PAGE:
Saturday, 4 December 2010

Israel (and Jordan), a mouthful

Kate came for a 10 day visit. This was always going to be an ambitious project, us trying to squeeze a diverse, ever changing, constantly evolving rich foodscape that is made up of dozens of different cuisines, local and from the various Diaspora; Street food, gourmet, cheap and expensive, simple and pretentious, fresh and seasonal, slow and traditional, we had it all.

This was a week of chicken, turkey and lamb shawarma, good hummus and bad, cheap borek, good borek and luxury crab meat borek, brains on toast, kibbeh soup, shakshuka, mujaddara, sweet knafe, mild Malabi and a sour sweet tamarind juice.

The new covered market at Tel Aviv port was the place we had a fluffy kebab and an inspiring gelato, at Levinsky spice market we collected spices, from dried Persian lemons to white Yemenite coffee, a mediocre borek and an unforgettable pomegranate orange juice. Lastly, we made a pitstop at HaCarmel market for some succulent Medjool dates.

Ali Karawan’s mind blowing hummus in Jaffa was a Friday breakfast appetizer, but then we simply had to stop at the doctor for a spicy shakshuka, a taste of his shawarma and a cuscus (Dr. Shakshuka has a Phd in shakshuka, in case you wondered).

A visit to Jerusalem's Mahne Yehuda market began with coffee and a visit to 'Marzipan' patisserie for their gooey dripping Rogelach and boreks before we headed to Azura for a taste of Kibbeh soup and okra cooked in tomato sauce. We had no time to waste and so we headed to the old city, for more food and some spirituality at the wailing wall and the church of the sepulchre.
It was late afternoon, and we had already sampled the local Knafe (fried kadaifi with sweet sheep's milk cheese, rose sugar syrup and pistachio) when the search for the best shawarama began. We didnt have an address as such, or a name for that matter, but we knew what we were after. Eventually we made it to a fluorescent lit dining hall, and were greeted by a large shawarma and several men with a smile that says: " I know you made quite a way to get this far and its well worth it". We were sat down and were served some salads, pita bread and two heaped plates of freshly carved shawarma. It was thanksgiving in the US and the turkey meat cooked in sheep fat was appropriate for the occasion. And it was wonderful too. Dinner was a disaster so I wont go into it. Suffice to say it didnt change Kate's mind regarding eggplants or tahini, both of which were badly made and expensively charged.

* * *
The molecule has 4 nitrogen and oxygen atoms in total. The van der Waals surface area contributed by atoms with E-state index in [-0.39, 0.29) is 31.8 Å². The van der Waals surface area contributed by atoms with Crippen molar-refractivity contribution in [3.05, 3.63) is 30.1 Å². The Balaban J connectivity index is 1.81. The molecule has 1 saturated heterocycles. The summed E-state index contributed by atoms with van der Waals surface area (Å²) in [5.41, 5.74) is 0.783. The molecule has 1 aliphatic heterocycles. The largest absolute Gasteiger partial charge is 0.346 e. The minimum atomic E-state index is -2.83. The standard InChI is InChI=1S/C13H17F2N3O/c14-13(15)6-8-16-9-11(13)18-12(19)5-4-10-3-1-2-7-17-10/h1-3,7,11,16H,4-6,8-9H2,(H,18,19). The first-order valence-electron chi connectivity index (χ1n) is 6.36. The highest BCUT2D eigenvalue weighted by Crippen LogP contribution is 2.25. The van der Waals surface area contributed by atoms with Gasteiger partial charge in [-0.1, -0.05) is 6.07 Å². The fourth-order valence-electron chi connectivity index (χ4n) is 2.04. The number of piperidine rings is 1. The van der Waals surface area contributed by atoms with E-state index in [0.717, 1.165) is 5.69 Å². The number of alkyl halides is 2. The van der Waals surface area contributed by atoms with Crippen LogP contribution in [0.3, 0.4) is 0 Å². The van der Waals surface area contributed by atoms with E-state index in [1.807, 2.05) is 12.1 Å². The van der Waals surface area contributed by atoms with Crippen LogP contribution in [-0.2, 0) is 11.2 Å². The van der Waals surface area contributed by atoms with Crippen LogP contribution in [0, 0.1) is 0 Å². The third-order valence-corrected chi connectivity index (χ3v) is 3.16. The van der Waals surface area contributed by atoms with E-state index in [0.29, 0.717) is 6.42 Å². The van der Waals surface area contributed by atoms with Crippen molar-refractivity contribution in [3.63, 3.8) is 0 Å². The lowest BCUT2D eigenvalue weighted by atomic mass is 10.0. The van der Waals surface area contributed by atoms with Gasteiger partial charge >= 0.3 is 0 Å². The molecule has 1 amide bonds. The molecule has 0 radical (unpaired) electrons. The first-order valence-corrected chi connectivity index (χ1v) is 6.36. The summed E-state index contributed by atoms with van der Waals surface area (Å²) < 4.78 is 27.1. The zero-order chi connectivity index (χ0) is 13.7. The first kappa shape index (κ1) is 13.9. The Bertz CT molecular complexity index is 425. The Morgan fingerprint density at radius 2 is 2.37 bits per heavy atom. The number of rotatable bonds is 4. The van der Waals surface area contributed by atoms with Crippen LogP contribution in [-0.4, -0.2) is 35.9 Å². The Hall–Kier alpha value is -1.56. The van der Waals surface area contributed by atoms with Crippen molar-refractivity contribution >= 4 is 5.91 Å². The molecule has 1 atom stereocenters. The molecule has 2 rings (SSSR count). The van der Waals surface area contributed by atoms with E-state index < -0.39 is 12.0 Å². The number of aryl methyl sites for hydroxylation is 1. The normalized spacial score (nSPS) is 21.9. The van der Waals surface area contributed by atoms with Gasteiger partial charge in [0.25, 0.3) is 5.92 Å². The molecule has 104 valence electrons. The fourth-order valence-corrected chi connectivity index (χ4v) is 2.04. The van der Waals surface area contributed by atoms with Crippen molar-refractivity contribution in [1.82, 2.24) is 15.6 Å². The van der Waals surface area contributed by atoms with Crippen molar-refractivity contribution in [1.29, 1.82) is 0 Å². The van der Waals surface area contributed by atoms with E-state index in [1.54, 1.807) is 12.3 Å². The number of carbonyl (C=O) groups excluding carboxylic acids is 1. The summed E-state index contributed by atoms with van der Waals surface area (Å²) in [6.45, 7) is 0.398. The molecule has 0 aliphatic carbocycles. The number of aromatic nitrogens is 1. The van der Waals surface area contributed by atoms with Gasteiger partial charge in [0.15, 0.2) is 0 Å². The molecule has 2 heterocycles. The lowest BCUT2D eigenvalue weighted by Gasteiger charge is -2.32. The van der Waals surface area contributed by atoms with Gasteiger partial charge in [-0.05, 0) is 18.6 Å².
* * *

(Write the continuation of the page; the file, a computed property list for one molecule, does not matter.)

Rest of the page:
As part of the' once in a lifetime' experience we made plans to visit Petra. Although Jordan is the closest thing to abroad from Israel, this was to be my first time. A taxi ride, flight, border pass, and more taxi ride later we were in Wadi Mussa, ready to see the wonder. It may have been the end of November but you couldn't tell from the heat wave. We saw the wonder and even saved our packed lunch to have in it's presence. Several hours later, after marvelling at the landscape and trying to avoid the donkey rides that kept appearing in front of us we had dinner at a restaurant specializing in typical Jordanian cuisine.
Despite a few glitches like a random apple mayo salad, we were served local dishes such as stuffed zucchini and a fragrant lamb Maqluba, fresh yogurt, Hummus, bitter olives and beet salad. However, we both agreed that apart for the cold beer and free nuts at the Movenpick hotel lobby it was the 1 Dinari falafel and fried shawarma wrap that did it for us.

As a fitting finale to our Jordanian adventure, our taxi driver shared with us a freshly baked bread he picked up in a bakery on his trip back, still warm and humid from the taboon.
Dipped in fromage blanc and a bottle of beer it made for dinner, Biblical style.
There were many more dishes and meals, from 'North Abraxes', to 'Shila' and a hedonistic meal at the 'Basta', a Russian breakfast at 'Cafe Mersand' and a sabich finale at Tchernichovsky.
Now that I have caught on my sleep and the workload and had some time to ingest the week and digest the copious amount of foods I feel I must mention some of the catastrophes, mishaps and general cloud of strange coincidences that came flying our way from all directions and at all times, from dentists and mormons, to a fringe, a spilled jar of tahini in a suitcase, lost chargers, unstable bikes to one very bad film, to name but a few (all of which added to the experience and the taste of the food). I'd do it all over again kate.
Till the next time, however, there is no rest for the wicked and I have landed directly in the hands of Hanukah (thats code for fried latkes and more fried doughnuts).
Must. carry. on.

1 comment:

  1. Hi there.

    I just found your blog via Sarah Melamed - and I'm glad I did. I can't wait to follow more of your gastronomic adventures! Kol hakavod on following your passion.